CASNR, TAWC researchers battle to slow decline of Ogallala Aquifer
The Texas South Plains produces about 30 percent of the nation's cotton, 15 percent of the livestock and most of those products depend on the groundwater below us. And while the South Plains isn't failing yet as a whole, human activities continue to deplete water resources faster than they can rejuvenate.
Municipalities use it to drink, wash clothes and water lawns. Farmers need it for crops and livestock. Now, energy companies use it for fracking purposes. It keeps animals, plants and people alive. It drives the region's economy.
Everyone needs water. The problem is, the Ogallala underneath the South Plains, a good 20 percent of the actual aquifer, doesn't recharge at the same rate as the northern parts. The whole water system stretches from Western Texas up to South Dakota. However, a geological barrier near the panhandle of Oklahoma prevents recharge from the north. Little, if any, makes it through from the top.
The arguments of how much and where are largely academic because the amount that might make it down into the aquifer is negligible compared to that removed. So while irrigation methods have improved, humans currently use about 5.5 million acre-feet of water a year on the South Plains. That's a foot of water covering eight Lubbock counties (Lubbock County is 901 square miles).
Quick fixes and one-size-fits-all answers won't work. Answers need to come from scientific research, and the answer for one area may not apply to another. Go back in time to the 1950s, and farming looked much different on the South Plains of Texas, said Chuck West, director of College of Agricultural Sciences and Natural Resources (CASNR) Water Center and project leader of Texas Alliance for Water Conservation (TAWC).
While we're used to seeing circular fields with a center-pivot irrigation system when we look out of an airplane window, it wasn't that long ago that farmers plowed straight fields and allowed water from their wells to pour down the furrows to irrigate them.
It wasn't a problem then, West said, and well output of 600 gallons per minute was more than enough water to irrigate easily. That meant, though, that farmers would flood their fields to get the coverage they needed. Crops closest to the well usually received more water than they needed. Crops farther down, maybe not so much. The tail water, or the excess produced from irrigation either drained away or was re-channeled into the field.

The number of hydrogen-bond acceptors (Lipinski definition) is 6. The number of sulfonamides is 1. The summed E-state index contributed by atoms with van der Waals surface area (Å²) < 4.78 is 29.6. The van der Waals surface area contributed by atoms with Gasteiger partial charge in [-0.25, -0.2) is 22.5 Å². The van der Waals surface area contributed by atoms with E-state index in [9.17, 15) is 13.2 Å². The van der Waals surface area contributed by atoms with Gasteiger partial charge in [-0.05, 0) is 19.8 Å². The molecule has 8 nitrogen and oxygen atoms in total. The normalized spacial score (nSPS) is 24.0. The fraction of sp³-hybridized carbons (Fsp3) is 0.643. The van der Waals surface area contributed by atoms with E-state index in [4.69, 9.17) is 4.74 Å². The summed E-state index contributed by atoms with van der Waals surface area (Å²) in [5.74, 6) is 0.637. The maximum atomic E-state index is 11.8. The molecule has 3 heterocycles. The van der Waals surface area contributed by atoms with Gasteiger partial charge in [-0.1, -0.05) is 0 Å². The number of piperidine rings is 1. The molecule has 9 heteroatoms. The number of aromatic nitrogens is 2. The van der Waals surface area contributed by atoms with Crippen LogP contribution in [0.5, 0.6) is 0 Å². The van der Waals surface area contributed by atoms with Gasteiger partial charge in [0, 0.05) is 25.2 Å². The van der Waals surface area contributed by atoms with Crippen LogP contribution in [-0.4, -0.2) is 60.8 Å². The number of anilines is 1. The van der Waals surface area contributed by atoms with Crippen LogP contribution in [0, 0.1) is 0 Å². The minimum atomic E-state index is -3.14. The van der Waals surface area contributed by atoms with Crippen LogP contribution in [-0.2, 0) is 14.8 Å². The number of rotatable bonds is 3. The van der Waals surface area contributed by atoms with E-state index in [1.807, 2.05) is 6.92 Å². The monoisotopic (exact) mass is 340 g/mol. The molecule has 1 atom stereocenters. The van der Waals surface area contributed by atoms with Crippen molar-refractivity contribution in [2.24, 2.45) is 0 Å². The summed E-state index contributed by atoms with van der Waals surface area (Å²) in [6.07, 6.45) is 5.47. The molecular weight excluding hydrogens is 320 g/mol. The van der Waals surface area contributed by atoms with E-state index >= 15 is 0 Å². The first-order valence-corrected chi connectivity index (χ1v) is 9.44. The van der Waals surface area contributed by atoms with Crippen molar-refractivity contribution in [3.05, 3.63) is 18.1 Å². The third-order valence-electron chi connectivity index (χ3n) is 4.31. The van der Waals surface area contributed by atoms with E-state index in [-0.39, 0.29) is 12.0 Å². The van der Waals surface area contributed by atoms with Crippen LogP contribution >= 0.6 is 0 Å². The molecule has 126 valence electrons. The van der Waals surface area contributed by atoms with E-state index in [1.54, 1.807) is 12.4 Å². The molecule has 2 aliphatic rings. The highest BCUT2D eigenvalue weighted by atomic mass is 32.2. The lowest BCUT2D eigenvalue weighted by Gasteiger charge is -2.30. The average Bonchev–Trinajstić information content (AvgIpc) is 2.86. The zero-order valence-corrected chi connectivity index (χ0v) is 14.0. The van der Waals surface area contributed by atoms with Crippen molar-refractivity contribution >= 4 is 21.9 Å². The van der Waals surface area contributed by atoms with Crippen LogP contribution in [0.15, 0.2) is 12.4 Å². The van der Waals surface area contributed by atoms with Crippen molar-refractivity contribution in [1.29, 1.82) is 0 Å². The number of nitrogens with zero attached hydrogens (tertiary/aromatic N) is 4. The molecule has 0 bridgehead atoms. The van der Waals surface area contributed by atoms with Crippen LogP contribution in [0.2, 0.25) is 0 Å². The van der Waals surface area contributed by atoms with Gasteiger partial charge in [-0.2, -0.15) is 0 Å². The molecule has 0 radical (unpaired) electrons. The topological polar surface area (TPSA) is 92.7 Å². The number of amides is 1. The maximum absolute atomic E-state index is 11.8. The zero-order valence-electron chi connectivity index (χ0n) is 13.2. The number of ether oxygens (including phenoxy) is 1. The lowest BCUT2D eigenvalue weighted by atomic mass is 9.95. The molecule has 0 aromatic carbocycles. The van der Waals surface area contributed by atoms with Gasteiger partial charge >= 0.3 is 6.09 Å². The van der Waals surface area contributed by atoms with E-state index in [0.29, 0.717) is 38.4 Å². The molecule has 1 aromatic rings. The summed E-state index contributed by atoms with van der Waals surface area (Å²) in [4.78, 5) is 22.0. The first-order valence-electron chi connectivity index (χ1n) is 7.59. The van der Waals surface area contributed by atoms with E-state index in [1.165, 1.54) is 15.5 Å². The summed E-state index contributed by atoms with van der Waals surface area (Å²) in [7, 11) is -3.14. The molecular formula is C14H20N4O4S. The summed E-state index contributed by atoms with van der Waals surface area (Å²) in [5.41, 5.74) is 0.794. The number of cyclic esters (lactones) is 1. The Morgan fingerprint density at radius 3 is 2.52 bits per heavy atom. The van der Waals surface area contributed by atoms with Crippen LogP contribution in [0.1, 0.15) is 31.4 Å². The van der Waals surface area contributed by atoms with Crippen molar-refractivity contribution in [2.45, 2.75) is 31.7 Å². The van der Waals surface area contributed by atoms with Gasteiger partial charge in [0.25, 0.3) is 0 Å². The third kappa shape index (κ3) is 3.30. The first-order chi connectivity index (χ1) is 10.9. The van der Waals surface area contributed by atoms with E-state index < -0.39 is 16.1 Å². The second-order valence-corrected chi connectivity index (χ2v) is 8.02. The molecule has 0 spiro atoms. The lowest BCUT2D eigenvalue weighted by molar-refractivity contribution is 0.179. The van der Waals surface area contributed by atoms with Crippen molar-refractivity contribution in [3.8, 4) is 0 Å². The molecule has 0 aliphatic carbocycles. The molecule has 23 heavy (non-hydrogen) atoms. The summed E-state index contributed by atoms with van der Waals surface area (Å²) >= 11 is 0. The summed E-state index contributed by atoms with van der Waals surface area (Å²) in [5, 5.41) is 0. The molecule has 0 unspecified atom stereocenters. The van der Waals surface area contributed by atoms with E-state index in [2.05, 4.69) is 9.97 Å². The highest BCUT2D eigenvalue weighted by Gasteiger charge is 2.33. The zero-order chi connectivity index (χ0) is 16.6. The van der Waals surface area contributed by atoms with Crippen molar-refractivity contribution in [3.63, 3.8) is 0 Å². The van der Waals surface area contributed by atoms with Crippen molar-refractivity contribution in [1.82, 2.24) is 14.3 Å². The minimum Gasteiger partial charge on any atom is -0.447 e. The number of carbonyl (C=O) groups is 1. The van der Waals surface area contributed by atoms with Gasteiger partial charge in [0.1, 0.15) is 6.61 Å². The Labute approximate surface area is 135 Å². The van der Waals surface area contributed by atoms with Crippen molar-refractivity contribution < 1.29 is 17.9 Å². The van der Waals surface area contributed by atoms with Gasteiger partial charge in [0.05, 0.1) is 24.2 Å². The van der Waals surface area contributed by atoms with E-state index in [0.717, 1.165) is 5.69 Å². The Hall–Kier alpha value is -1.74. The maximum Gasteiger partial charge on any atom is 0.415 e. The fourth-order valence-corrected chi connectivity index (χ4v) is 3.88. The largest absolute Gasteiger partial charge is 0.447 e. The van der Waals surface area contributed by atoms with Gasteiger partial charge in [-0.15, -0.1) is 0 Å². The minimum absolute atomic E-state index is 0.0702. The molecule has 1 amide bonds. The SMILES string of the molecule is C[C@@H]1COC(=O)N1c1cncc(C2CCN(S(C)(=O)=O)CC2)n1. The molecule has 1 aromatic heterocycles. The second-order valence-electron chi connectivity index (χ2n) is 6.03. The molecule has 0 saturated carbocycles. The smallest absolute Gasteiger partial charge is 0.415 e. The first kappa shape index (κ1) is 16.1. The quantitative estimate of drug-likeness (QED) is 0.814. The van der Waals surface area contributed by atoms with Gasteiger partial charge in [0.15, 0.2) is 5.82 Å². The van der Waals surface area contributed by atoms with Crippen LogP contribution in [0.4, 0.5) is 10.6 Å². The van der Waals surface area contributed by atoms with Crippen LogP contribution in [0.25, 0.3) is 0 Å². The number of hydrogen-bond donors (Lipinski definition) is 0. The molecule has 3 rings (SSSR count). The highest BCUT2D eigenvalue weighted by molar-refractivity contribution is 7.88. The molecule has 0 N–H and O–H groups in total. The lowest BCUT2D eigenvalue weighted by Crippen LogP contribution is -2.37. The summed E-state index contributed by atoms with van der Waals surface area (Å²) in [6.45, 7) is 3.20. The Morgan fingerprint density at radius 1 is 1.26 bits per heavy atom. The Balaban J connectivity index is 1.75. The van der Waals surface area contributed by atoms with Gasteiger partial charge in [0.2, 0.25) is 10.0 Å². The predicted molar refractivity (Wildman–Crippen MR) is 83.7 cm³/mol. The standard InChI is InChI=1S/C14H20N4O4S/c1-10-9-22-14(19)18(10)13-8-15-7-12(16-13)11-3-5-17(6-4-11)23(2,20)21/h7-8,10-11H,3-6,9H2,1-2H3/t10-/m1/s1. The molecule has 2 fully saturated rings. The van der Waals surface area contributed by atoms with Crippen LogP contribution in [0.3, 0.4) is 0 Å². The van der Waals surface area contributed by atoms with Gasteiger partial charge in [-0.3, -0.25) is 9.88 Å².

Overall, about 70 percent of the water made it to the plant roots.
That shifted in the '60s, he said, when farmers in Nebraska adopted a locally invented center-pivot system. Instead of opening the well and running water down the furrows, water was moved around a circular field, first with sprinklers throwing water through the air, then eventually using drop-lines and special nozzles that sprayed or dribbled out the water to reduce evaporation.
"That technology alone changed water usage," he said. "With the center pivot sprinklers, water efficiency jumped up to 85 or 90 percent. Advances in spray nozzle design further improve efficiency. Some nozzles make the water drip out in large droplets instead of a lot of fine droplets that evaporate."
That 90 percent efficiency sounds great until you realize how much some parts of the Ogallala aquifer have declined. That's changing the landscape as to what producers grow and how they irrigate.
A more recent option developed in Israel called subsurface irrigation puts the water in the root zone about a foot beneath the soil surface and bumps the efficiency up to almost 98 percent. However, at up to $2,000 an acre for installation, this method won't replace most of the center-pivot systems.